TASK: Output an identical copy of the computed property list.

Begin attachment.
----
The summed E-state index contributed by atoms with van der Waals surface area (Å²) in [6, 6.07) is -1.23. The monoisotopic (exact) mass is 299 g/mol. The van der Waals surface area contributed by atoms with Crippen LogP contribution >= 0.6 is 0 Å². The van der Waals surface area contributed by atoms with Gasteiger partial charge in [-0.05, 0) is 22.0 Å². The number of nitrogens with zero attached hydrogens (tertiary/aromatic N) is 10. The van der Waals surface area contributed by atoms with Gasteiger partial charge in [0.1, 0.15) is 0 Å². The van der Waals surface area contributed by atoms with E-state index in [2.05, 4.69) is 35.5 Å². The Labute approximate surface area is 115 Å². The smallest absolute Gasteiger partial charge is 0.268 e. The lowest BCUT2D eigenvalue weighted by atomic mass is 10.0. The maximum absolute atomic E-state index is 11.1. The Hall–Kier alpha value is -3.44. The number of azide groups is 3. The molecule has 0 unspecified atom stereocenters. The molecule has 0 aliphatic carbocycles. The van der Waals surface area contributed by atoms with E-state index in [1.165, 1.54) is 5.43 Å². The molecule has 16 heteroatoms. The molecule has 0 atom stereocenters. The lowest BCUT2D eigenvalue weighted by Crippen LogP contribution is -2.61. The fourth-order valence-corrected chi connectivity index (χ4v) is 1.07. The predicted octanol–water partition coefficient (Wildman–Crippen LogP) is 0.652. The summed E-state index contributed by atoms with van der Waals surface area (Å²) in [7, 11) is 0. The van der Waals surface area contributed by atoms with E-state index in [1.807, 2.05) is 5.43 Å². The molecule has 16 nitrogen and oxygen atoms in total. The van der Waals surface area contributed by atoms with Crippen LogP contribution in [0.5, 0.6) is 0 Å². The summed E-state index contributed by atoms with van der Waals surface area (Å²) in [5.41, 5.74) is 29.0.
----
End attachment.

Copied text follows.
The summed E-state index contributed by atoms with van der Waals surface area (Å²) in [6, 6.07) is -1.23. The monoisotopic (exact) mass is 299 g/mol. The van der Waals surface area contributed by atoms with Crippen LogP contribution >= 0.6 is 0 Å². The van der Waals surface area contributed by atoms with Gasteiger partial charge in [-0.05, 0) is 22.0 Å². The number of nitrogens with zero attached hydrogens (tertiary/aromatic N) is 10. The van der Waals surface area contributed by atoms with Gasteiger partial charge in [0.1, 0.15) is 0 Å². The van der Waals surface area contributed by atoms with E-state index in [2.05, 4.69) is 35.5 Å². The Labute approximate surface area is 115 Å². The smallest absolute Gasteiger partial charge is 0.268 e. The lowest BCUT2D eigenvalue weighted by atomic mass is 10.0. The maximum absolute atomic E-state index is 11.1. The Hall–Kier alpha value is -3.44. The number of azide groups is 3. The molecule has 0 unspecified atom stereocenters. The molecule has 0 aliphatic carbocycles. The van der Waals surface area contributed by atoms with E-state index in [1.165, 1.54) is 5.43 Å². The molecule has 16 heteroatoms. The molecule has 0 atom stereocenters. The lowest BCUT2D eigenvalue weighted by Crippen LogP contribution is -2.61. The fourth-order valence-corrected chi connectivity index (χ4v) is 1.07. The predicted octanol–water partition coefficient (Wildman–Crippen LogP) is 0.652. The summed E-state index contributed by atoms with van der Waals surface area (Å²) in [7, 11) is 0. The van der Waals surface area contributed by atoms with E-state index in [1.807, 2.05) is 5.43 Å². The molecule has 16 nitrogen and oxygen atoms in total. The van der Waals surface area contributed by atoms with Crippen LogP contribution in [0.5, 0.6) is 0 Å². The summed E-state index contributed by atoms with van der Waals surface area (Å²) in [5.41, 5.74) is 29.0.